Business

How an England World Cup win might impact on the economy

An England fan holds up an 'It's Coming Home' banner during the quarter final match with Sweden. An England World Cup win could boost the UK economy, according to some economists
Dr Esmond Birnie

LAST week the Bank of England Governor Mark Carney said that England’s progress through the World Cup was an “unadulterated absolute good” for the UK economy.

Previous to that, Deputy Governor Andy Haldane gave two reasons why he thought the economy might be doing better than expected, making a rise in interest rates more likely - the summer sunshine and England’s World Cup achievements.

So what might be the economic impact if Gareth Southgate's men win the semi-final against Croatia (England represents about 86 per cent of UK gross value added, so is the main influence on the size and growth of the overall economy)?

Some retail activity and consumption may be lost (more likely postponed) as a result of people spectating rather than shopping, though consumption of other items - notably food and drink - may rise.

This World Cup has already led to a large increase in spending on betting. One forecast has been that UK online betting will increase from £1 billion in 2014 to £2.5 billion this time.

It remains to be seen how the gains from such increased gambling will be distributed between the punters and bookies ('problem' or addictive gambling in general remains a huge challenge for UK public policy).

One very interesting economic theory is about how English progress in the World Cup could even lead to increased investment (and hence drive future growth).

The 1930s economist John Maynard Keynes argued a lot of investment was determined by emotions and gut instincts - confidence about the future. The suggestion might be that footballing victories could fuel “animal spirits” in England and increase a hitherto very low UK investment rate.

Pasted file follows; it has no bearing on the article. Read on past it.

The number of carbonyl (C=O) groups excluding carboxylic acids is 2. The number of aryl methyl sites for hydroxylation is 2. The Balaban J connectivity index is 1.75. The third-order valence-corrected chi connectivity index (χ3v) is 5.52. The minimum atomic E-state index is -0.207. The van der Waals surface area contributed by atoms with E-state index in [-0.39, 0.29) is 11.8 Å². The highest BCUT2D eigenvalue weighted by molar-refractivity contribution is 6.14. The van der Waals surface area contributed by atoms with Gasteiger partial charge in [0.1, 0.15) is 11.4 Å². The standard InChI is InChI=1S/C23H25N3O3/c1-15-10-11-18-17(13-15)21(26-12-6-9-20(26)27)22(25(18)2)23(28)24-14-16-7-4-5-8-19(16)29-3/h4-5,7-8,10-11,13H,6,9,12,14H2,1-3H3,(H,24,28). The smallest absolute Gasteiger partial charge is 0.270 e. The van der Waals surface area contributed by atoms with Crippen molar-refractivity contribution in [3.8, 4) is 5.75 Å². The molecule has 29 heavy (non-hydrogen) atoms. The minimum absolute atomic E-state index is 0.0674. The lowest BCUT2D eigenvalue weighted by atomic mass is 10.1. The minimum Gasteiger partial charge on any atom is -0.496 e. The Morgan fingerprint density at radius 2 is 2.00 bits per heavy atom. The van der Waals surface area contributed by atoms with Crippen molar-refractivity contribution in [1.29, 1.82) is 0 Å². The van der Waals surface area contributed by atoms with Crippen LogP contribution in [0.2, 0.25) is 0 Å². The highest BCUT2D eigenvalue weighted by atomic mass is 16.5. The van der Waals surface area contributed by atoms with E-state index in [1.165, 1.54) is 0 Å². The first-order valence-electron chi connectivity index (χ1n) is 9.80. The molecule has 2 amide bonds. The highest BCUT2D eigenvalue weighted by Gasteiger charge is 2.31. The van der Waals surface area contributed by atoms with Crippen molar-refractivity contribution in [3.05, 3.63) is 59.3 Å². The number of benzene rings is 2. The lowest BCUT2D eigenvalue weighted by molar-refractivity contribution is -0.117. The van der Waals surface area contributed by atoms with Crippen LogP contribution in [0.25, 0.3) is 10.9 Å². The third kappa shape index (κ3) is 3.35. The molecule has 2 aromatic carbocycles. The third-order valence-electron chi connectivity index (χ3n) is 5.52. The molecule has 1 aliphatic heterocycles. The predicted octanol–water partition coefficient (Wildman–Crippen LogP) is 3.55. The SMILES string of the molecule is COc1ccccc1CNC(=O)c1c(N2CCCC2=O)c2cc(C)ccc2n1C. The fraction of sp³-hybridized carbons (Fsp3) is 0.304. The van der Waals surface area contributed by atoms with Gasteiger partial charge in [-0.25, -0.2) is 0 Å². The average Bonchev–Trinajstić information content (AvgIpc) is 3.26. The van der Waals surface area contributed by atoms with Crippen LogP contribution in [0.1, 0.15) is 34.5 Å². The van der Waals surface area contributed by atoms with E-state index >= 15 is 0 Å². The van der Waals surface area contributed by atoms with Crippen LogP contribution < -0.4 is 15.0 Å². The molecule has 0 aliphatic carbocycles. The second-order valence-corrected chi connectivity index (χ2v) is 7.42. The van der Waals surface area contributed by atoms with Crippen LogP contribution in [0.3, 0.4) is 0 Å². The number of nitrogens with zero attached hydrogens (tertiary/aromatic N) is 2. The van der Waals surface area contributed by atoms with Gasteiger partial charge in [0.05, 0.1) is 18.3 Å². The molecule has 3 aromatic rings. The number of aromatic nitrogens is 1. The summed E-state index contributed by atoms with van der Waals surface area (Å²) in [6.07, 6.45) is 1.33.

Maybe, though it's pretty clear UK industrial investment has been relatively low for a very long time and there must be a range of factors which explain this.

Another area of economic speculation would be how performance of the national team might impact on productivity. In the short run the effect could even be negative - too much distraction from work. But there is also the long-term possibility that in the warm glow of any further World Cup wins work effort and productivity rise.

So, there is an optimistic scenario whereby a mood of greater English self-confidence helps to boost the economy and perhaps even gives an increasingly embattled Prime Minister Theresa May some more room to negotiate a better Brexit deal from the hitherto immoveable object of the European Commission.

But history suggests grounds to be cautious. The last time England reached the semi-finals was 1990, and in that year the economy grew by only 0.7 per cent. England may have beaten Germany in 1966, but that did not stop German economic productivity subsequently surpassing UK levels.

In 1966 the UK economy grew by 1.9 per cent. Admittedly that may look good by the standards of what might be achieved this year but it was a fairly low growth rate compared to most of the 1950s and 1960s.

And a year after the 1966 World Cup victory came one of the major economic reversals of the post-war period as sterling underwent a major devaluation.

:: Dr Esmond Birnie (esmond.birnie@ulster.ac.uk) is senior economist at the Ulster University's Economic Policy Centre

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